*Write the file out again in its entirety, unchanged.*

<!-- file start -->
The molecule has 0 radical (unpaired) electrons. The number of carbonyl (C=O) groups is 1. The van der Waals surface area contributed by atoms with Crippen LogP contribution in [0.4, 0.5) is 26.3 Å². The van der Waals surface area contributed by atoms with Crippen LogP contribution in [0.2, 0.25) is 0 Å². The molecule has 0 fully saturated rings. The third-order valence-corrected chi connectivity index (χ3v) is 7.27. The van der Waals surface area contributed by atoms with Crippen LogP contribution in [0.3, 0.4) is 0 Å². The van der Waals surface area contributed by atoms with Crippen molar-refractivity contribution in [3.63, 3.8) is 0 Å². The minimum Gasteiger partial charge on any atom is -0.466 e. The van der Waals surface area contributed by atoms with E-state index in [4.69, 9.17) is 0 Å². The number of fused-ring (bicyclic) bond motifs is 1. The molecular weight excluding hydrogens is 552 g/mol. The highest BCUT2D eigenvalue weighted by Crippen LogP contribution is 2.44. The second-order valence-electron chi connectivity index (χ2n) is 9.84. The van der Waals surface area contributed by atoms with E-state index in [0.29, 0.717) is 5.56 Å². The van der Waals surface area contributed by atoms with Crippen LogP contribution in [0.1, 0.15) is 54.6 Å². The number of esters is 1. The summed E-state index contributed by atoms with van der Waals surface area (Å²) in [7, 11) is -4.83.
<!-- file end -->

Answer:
The molecule has 0 radical (unpaired) electrons. The number of carbonyl (C=O) groups is 1. The van der Waals surface area contributed by atoms with Crippen LogP contribution in [0.4, 0.5) is 26.3 Å². The van der Waals surface area contributed by atoms with Crippen LogP contribution in [0.2, 0.25) is 0 Å². The molecule has 0 fully saturated rings. The third-order valence-corrected chi connectivity index (χ3v) is 7.27. The van der Waals surface area contributed by atoms with Crippen LogP contribution in [0.3, 0.4) is 0 Å². The van der Waals surface area contributed by atoms with Crippen molar-refractivity contribution in [3.63, 3.8) is 0 Å². The minimum Gasteiger partial charge on any atom is -0.466 e. The van der Waals surface area contributed by atoms with E-state index in [4.69, 9.17) is 0 Å². The number of fused-ring (bicyclic) bond motifs is 1. The molecular weight excluding hydrogens is 552 g/mol. The highest BCUT2D eigenvalue weighted by Crippen LogP contribution is 2.44. The second-order valence-electron chi connectivity index (χ2n) is 9.84. The van der Waals surface area contributed by atoms with E-state index in [0.29, 0.717) is 5.56 Å². The van der Waals surface area contributed by atoms with Crippen LogP contribution in [0.1, 0.15) is 54.6 Å². The number of esters is 1. The summed E-state index contributed by atoms with van der Waals surface area (Å²) in [7, 11) is -4.83.